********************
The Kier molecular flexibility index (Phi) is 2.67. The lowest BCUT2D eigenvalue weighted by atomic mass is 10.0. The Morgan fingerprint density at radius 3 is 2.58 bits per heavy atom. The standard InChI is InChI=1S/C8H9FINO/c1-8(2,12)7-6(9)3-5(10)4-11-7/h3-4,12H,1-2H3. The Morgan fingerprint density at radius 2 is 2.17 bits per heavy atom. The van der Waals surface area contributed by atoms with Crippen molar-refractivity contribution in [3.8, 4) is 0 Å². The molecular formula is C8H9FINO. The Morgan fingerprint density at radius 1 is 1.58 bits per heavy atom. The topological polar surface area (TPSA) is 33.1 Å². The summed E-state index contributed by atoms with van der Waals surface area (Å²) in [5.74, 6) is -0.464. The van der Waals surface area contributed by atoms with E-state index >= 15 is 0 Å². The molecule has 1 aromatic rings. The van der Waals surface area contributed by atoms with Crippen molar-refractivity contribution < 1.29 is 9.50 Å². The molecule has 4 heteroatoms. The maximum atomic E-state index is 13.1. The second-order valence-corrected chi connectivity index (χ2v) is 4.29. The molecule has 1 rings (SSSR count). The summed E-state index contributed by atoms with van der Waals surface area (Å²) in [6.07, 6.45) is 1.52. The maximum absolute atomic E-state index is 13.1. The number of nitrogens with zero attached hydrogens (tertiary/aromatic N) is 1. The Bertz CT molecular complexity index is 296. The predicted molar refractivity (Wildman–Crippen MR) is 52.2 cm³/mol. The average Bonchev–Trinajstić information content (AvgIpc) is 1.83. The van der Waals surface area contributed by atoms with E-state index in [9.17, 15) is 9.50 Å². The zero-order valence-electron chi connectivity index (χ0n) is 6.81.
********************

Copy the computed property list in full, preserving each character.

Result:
The Kier molecular flexibility index (Phi) is 2.67. The lowest BCUT2D eigenvalue weighted by atomic mass is 10.0. The Morgan fingerprint density at radius 3 is 2.58 bits per heavy atom. The standard InChI is InChI=1S/C8H9FINO/c1-8(2,12)7-6(9)3-5(10)4-11-7/h3-4,12H,1-2H3. The Morgan fingerprint density at radius 2 is 2.17 bits per heavy atom. The van der Waals surface area contributed by atoms with Crippen molar-refractivity contribution in [3.8, 4) is 0 Å². The molecular formula is C8H9FINO. The Morgan fingerprint density at radius 1 is 1.58 bits per heavy atom. The topological polar surface area (TPSA) is 33.1 Å². The summed E-state index contributed by atoms with van der Waals surface area (Å²) in [5.74, 6) is -0.464. The van der Waals surface area contributed by atoms with E-state index >= 15 is 0 Å². The molecule has 1 aromatic rings. The van der Waals surface area contributed by atoms with Crippen molar-refractivity contribution < 1.29 is 9.50 Å². The molecule has 4 heteroatoms. The maximum atomic E-state index is 13.1. The second-order valence-corrected chi connectivity index (χ2v) is 4.29. The molecule has 1 rings (SSSR count). The summed E-state index contributed by atoms with van der Waals surface area (Å²) in [6.07, 6.45) is 1.52. The maximum absolute atomic E-state index is 13.1. The number of nitrogens with zero attached hydrogens (tertiary/aromatic N) is 1. The Bertz CT molecular complexity index is 296. The predicted molar refractivity (Wildman–Crippen MR) is 52.2 cm³/mol. The average Bonchev–Trinajstić information content (AvgIpc) is 1.83. The van der Waals surface area contributed by atoms with E-state index in [9.17, 15) is 9.50 Å². The zero-order valence-electron chi connectivity index (χ0n) is 6.81.